Montana claims that more efficient irrigation techniques used by Wyoming farmers are actually using more water from the Powder and Tongue rivers, leaving less for downstream users. Wyoming’s stance is their farmers are simply using a more efficient method to water crops.

According to Montana, the use of sprinkler irrigation can result in increased water consumption.  This may occur “because increases in efficiency often result in reduced return flows on which downstream farmers historically relied,” said Montana Assistant Attorney General Jennifer Anders in an e-mail. “We believe that characterizing sprinkler irrigation as an ‘efficiency gain’ to the overall system is a misnomer.”

When the compact was first signed, flood irrigation was the most common method in both states. Basically, farmers would flood their fields and what didn’t go into the ground slowly made its way back to the stream. “When you dump a bunch of water on a field you have to put more water on there than you really want to,” explained Peter Michael, Wyoming Senior Assistant Attorney General.

A Special Master, an attorney appointed by the Supreme Court to hear the case and make a preliminary decision, sided with Wyoming, saying more efficient irrigation techniques do not violate the agreement.  This will likely not the final word on the matter.  Read more here.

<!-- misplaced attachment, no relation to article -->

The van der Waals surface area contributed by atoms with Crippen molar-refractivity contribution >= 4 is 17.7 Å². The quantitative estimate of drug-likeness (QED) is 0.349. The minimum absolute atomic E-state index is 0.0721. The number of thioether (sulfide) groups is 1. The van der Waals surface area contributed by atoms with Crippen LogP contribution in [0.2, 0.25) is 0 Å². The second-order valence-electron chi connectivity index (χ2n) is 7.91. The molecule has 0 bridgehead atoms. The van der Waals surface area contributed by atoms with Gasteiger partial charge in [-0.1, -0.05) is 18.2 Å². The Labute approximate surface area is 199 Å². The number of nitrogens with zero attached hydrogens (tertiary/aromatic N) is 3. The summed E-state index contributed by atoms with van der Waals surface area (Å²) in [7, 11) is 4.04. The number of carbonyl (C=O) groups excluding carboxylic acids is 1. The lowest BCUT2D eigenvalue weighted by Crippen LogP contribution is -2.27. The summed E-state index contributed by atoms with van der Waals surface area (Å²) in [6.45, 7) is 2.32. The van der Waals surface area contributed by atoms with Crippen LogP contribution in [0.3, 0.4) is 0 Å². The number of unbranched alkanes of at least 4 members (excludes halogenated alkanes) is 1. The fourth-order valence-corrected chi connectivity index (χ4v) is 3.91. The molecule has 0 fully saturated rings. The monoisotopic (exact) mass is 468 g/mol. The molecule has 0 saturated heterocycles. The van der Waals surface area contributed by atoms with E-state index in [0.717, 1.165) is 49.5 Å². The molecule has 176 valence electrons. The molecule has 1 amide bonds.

EPA Budget On the Chopping Block

President Obama's FY2012 budget proposal would reduce US Environmental Protection Agency’s budget by $1.3 billion, including cuts to the Clean Water and Drinking Water state revolving funds. President Obama requested $990 million for the DWSRF, $390 million less than appropriated for FY2010, and $ 1.55 billion for the CWSRF, $55 million less than FY2010.  

RIP:  UK’s Demand Management Bulletin

Eulogy by Peter Mayer

We lost a valuable resource last month when the UK Environment Agency announced that the venerable Water Demand Management Bulletin (WDMB)  would no longer be published.  For many in the water conservation world, this publication was a key link for learning about programs and projects in England and Europe.  WDMB is another victim of government austerity measures.

I first subscribed to WDMB about ten years ago and I immediately saw the value of this small, unassuming newsletter.  Here was a real attempt to communicate useful information about demand management efforts around the world to water professionals.  I was inspired and decided we needed something similar in the US, so I created Wiser Watch, an on-line water conservation newsletter posted on AWWA’s WaterWiser web site.  That newsletter evolved into the Alliance for Water Efficiency’s Water Efficiency Watch, which you are reading right now.

WDMB was originally edited by David Howarth, but he handed over the duties to Philip Turton several years ago.  Both David and Philip regularly attended conferences in the U.S. and made a point of reporting on water efficiency progress in North America as well as Europe.

The hole left by the departure of WDMB will be hard to fill.  How will we learn about conservation efforts in the UK and Europe now?  We probably won’t and that is a real loss.

AWE maintains an archive of past issues of WDMB.  Sadly, this archive will not be expanding any more.  I’m very sorry to lose this important resource.